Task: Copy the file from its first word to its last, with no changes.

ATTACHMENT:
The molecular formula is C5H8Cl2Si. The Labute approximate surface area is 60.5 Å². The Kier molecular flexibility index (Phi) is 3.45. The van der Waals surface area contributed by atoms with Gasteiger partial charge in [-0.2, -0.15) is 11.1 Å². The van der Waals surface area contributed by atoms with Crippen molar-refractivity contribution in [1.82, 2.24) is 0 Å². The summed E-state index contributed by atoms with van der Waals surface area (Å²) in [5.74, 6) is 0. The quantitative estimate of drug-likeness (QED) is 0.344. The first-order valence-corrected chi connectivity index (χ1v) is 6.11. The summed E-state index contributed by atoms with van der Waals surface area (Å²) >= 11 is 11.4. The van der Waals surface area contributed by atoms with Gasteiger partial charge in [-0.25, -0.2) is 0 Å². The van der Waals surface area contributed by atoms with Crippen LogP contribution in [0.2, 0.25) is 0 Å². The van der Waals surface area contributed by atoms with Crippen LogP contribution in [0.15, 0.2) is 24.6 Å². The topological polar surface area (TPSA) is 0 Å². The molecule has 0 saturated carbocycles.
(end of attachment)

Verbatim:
The molecular formula is C5H8Cl2Si. The Labute approximate surface area is 60.5 Å². The Kier molecular flexibility index (Phi) is 3.45. The van der Waals surface area contributed by atoms with Gasteiger partial charge in [-0.2, -0.15) is 11.1 Å². The van der Waals surface area contributed by atoms with Crippen molar-refractivity contribution in [1.82, 2.24) is 0 Å². The summed E-state index contributed by atoms with van der Waals surface area (Å²) in [5.74, 6) is 0. The quantitative estimate of drug-likeness (QED) is 0.344. The first-order valence-corrected chi connectivity index (χ1v) is 6.11. The summed E-state index contributed by atoms with van der Waals surface area (Å²) >= 11 is 11.4. The van der Waals surface area contributed by atoms with Gasteiger partial charge in [-0.25, -0.2) is 0 Å². The van der Waals surface area contributed by atoms with Crippen LogP contribution in [0.2, 0.25) is 0 Å². The van der Waals surface area contributed by atoms with Crippen LogP contribution in [0.15, 0.2) is 24.6 Å². The topological polar surface area (TPSA) is 0 Å². The molecule has 0 saturated carbocycles.